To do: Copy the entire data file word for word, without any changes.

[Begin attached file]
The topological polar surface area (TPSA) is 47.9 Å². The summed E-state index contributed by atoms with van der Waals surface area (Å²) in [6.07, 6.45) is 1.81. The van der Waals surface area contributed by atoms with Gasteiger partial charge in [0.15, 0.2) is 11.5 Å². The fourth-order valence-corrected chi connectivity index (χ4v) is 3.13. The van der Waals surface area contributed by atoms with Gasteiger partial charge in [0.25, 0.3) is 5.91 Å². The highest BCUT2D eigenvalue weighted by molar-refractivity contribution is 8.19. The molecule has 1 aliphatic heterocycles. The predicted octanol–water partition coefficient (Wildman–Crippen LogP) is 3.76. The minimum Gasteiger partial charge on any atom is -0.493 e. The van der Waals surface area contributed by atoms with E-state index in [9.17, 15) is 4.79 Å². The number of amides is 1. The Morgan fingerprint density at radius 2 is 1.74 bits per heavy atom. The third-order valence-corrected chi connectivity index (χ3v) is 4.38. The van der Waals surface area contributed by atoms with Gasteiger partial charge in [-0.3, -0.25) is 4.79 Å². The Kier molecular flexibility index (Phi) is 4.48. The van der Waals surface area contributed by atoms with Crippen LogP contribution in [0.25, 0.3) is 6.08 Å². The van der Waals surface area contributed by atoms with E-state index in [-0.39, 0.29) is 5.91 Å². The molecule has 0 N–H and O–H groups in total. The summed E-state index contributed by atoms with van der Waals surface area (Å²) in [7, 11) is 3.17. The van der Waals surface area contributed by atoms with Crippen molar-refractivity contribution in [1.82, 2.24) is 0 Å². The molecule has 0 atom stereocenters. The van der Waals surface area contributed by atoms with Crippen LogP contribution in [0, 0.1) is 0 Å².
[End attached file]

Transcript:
The topological polar surface area (TPSA) is 47.9 Å². The summed E-state index contributed by atoms with van der Waals surface area (Å²) in [6.07, 6.45) is 1.81. The van der Waals surface area contributed by atoms with Gasteiger partial charge in [0.15, 0.2) is 11.5 Å². The fourth-order valence-corrected chi connectivity index (χ4v) is 3.13. The van der Waals surface area contributed by atoms with Gasteiger partial charge in [0.25, 0.3) is 5.91 Å². The highest BCUT2D eigenvalue weighted by molar-refractivity contribution is 8.19. The molecule has 1 aliphatic heterocycles. The predicted octanol–water partition coefficient (Wildman–Crippen LogP) is 3.76. The minimum Gasteiger partial charge on any atom is -0.493 e. The van der Waals surface area contributed by atoms with E-state index in [9.17, 15) is 4.79 Å². The number of amides is 1. The Morgan fingerprint density at radius 2 is 1.74 bits per heavy atom. The third-order valence-corrected chi connectivity index (χ3v) is 4.38. The van der Waals surface area contributed by atoms with Gasteiger partial charge in [-0.3, -0.25) is 4.79 Å². The Kier molecular flexibility index (Phi) is 4.48. The van der Waals surface area contributed by atoms with Crippen LogP contribution in [0.25, 0.3) is 6.08 Å². The van der Waals surface area contributed by atoms with E-state index in [-0.39, 0.29) is 5.91 Å². The molecule has 0 N–H and O–H groups in total. The summed E-state index contributed by atoms with van der Waals surface area (Å²) in [7, 11) is 3.17. The van der Waals surface area contributed by atoms with Crippen molar-refractivity contribution in [1.82, 2.24) is 0 Å². The molecule has 0 atom stereocenters. The van der Waals surface area contributed by atoms with Crippen LogP contribution in [0, 0.1) is 0 Å².